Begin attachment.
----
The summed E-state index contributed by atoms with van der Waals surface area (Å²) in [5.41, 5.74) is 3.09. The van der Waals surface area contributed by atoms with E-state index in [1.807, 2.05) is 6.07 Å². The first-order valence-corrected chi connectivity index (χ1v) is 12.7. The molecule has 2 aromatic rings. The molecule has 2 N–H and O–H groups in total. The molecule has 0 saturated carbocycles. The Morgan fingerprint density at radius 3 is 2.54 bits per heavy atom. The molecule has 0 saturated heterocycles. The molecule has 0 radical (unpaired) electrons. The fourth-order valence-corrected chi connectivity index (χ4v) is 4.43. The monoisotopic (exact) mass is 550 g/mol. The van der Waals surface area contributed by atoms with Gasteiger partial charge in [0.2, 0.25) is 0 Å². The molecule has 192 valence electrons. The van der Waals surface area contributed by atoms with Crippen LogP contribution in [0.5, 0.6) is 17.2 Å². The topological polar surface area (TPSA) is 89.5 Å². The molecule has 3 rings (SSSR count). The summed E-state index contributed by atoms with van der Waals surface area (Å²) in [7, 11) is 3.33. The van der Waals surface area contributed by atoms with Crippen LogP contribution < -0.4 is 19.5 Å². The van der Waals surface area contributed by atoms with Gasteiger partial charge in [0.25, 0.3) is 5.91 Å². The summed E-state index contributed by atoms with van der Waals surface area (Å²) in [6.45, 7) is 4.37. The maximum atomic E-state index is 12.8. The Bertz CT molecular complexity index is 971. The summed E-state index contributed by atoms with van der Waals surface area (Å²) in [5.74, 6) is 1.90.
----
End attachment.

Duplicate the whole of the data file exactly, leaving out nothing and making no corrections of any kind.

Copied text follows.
The summed E-state index contributed by atoms with van der Waals surface area (Å²) in [5.41, 5.74) is 3.09. The van der Waals surface area contributed by atoms with E-state index in [1.807, 2.05) is 6.07 Å². The first-order valence-corrected chi connectivity index (χ1v) is 12.7. The molecule has 2 aromatic rings. The molecule has 2 N–H and O–H groups in total. The molecule has 0 saturated carbocycles. The Morgan fingerprint density at radius 3 is 2.54 bits per heavy atom. The molecule has 0 saturated heterocycles. The molecule has 0 radical (unpaired) electrons. The fourth-order valence-corrected chi connectivity index (χ4v) is 4.43. The monoisotopic (exact) mass is 550 g/mol. The van der Waals surface area contributed by atoms with Gasteiger partial charge in [0.2, 0.25) is 0 Å². The molecule has 192 valence electrons. The van der Waals surface area contributed by atoms with Crippen LogP contribution in [0.5, 0.6) is 17.2 Å². The topological polar surface area (TPSA) is 89.5 Å². The molecule has 3 rings (SSSR count). The summed E-state index contributed by atoms with van der Waals surface area (Å²) in [7, 11) is 3.33. The van der Waals surface area contributed by atoms with Crippen LogP contribution < -0.4 is 19.5 Å². The van der Waals surface area contributed by atoms with Gasteiger partial charge in [0.25, 0.3) is 5.91 Å². The summed E-state index contributed by atoms with van der Waals surface area (Å²) in [6.45, 7) is 4.37. The maximum atomic E-state index is 12.8. The Bertz CT molecular complexity index is 971. The summed E-state index contributed by atoms with van der Waals surface area (Å²) in [5.74, 6) is 1.90.